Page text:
Mike Whitney: Can you explain the suspicious circumstances under which Salazar was flown out of Spain to the safety of the United States on a plane belonging to the Drug Enforcement Administration (“DEA”)?  Doesn’t that strike you as a bit strange? At the very least, this suggests that Salazar was acting as an agent for a country that is openly hostile towards Venezuela? That makes him either a collaborator or a traitor. Do you agree?

Eva Golinger: Of course it was highly suspicious that Salazar was flown out of Spain, where he was allegedly on vacation with his family, and taken to the United States on a DEA plane. There is no question that he was collaborating with the US government and betrayed his country. What remains to be seen is what his exact role was. Did he administer the murderous poison to Chavez, or was it one of his partners, such as Captain Velasquez or the nurse/treasurer Claudia?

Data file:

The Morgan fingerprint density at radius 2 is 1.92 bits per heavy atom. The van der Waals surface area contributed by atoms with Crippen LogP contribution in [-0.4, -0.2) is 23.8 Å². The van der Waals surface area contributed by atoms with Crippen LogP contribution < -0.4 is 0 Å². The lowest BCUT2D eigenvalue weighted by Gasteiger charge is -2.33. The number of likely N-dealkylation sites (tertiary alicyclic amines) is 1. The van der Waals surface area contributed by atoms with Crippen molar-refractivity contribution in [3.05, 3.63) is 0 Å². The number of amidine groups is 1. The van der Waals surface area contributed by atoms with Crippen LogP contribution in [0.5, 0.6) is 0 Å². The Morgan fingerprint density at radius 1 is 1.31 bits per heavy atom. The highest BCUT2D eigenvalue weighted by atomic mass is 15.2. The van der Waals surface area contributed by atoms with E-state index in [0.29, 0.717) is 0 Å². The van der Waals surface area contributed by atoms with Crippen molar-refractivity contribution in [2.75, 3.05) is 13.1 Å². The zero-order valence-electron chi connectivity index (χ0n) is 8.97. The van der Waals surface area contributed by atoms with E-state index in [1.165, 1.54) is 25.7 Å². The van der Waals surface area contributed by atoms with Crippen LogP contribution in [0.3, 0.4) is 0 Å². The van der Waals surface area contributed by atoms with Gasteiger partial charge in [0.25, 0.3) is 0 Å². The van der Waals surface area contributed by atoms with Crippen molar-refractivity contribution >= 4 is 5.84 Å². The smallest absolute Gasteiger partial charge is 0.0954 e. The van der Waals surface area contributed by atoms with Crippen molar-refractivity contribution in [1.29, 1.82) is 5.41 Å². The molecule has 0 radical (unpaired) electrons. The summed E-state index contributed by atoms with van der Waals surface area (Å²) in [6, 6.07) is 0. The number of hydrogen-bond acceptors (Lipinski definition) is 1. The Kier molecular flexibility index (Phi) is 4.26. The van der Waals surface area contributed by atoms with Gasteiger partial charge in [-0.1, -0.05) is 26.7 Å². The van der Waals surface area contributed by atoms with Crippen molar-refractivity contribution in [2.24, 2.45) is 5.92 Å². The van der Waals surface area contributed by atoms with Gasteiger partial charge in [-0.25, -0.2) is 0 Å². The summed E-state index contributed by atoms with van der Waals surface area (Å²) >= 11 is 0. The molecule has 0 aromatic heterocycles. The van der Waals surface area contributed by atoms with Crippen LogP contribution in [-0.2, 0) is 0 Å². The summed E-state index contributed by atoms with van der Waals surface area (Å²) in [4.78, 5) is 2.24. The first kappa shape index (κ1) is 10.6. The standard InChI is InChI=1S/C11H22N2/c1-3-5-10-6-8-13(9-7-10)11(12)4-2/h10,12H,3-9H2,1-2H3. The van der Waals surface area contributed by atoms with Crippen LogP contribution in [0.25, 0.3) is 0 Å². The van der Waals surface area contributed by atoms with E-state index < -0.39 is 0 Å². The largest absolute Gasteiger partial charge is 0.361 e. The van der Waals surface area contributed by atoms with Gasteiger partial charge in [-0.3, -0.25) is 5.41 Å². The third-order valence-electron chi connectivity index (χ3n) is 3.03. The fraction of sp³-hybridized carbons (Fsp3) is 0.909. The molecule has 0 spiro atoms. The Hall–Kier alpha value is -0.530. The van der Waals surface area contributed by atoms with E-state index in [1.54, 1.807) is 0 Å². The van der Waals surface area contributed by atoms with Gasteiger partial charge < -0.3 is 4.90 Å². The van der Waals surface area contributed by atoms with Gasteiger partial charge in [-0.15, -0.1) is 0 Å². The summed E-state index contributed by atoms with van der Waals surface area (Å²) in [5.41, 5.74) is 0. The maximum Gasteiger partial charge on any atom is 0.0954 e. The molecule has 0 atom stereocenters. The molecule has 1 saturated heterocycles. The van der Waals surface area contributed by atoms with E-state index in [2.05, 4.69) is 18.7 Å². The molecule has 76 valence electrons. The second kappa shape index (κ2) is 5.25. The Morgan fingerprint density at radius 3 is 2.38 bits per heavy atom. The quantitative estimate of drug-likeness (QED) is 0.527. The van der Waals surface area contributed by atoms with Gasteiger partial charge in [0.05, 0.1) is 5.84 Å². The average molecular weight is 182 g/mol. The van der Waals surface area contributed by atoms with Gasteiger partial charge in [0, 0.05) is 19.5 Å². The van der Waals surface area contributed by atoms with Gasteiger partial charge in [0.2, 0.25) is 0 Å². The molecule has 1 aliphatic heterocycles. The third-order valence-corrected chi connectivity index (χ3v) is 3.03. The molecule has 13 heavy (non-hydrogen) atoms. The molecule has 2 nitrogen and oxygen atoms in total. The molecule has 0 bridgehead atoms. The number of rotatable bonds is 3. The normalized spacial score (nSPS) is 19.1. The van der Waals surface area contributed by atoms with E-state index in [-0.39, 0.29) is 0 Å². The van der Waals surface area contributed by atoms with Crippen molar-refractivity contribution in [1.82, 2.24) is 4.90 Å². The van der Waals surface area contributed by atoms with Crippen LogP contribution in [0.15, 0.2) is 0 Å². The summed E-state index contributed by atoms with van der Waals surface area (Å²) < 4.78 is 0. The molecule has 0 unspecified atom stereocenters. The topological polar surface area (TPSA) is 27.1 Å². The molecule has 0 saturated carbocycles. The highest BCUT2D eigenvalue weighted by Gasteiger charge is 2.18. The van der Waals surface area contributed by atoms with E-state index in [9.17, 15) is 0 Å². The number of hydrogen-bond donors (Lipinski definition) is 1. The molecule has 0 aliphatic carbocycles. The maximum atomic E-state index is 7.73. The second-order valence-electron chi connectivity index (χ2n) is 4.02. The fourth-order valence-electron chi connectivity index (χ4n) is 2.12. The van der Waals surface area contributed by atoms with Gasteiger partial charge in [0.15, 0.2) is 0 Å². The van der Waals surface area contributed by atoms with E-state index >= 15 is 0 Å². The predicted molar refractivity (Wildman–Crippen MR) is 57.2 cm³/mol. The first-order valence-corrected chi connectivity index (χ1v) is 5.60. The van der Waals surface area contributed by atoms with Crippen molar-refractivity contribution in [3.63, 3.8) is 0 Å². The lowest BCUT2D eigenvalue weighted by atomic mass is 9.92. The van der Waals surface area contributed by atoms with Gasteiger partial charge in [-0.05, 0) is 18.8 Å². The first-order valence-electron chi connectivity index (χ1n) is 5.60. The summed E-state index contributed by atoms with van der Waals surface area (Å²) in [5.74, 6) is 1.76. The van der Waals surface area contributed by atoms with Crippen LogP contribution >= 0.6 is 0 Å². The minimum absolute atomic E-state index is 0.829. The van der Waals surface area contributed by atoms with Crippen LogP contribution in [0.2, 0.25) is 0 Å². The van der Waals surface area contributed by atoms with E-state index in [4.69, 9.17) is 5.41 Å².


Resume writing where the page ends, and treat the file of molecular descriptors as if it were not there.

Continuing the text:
While this all may sound very conspiracy theory-ish, these are facts that can be verified independently. It is also true, according to declassified secret US documents, that the US Army was developing an injectable radiation weapon to use for political assassinations of select enemies as far back as 1948. The Church Commission hearings into the Kennedy Assassination also uncovered the existence of an assassination weapon developed by CIA to induce heart attacks and soft-tissue cancers. Chavez died of an aggressive soft-tissue cancer. By the time it was detected it was too late. There is other information out there documenting the development of a “cancer virus” that was going to be weaponized and allegedly used to kill Fidel Castro in the 1960s. I know most of that seems like science fiction, but do your research and see what really exists. I don’t believe everything I read either. As a lawyer and investigative journalist, I need hard evidence, and multiple, verifiable sources. Even if we just go on the official US Army document from 1948, it’s a fact that the US government was in the process of a developing a radiation weapon for political assassinations. More than sixty years later we can only imagine what technological capacities exist.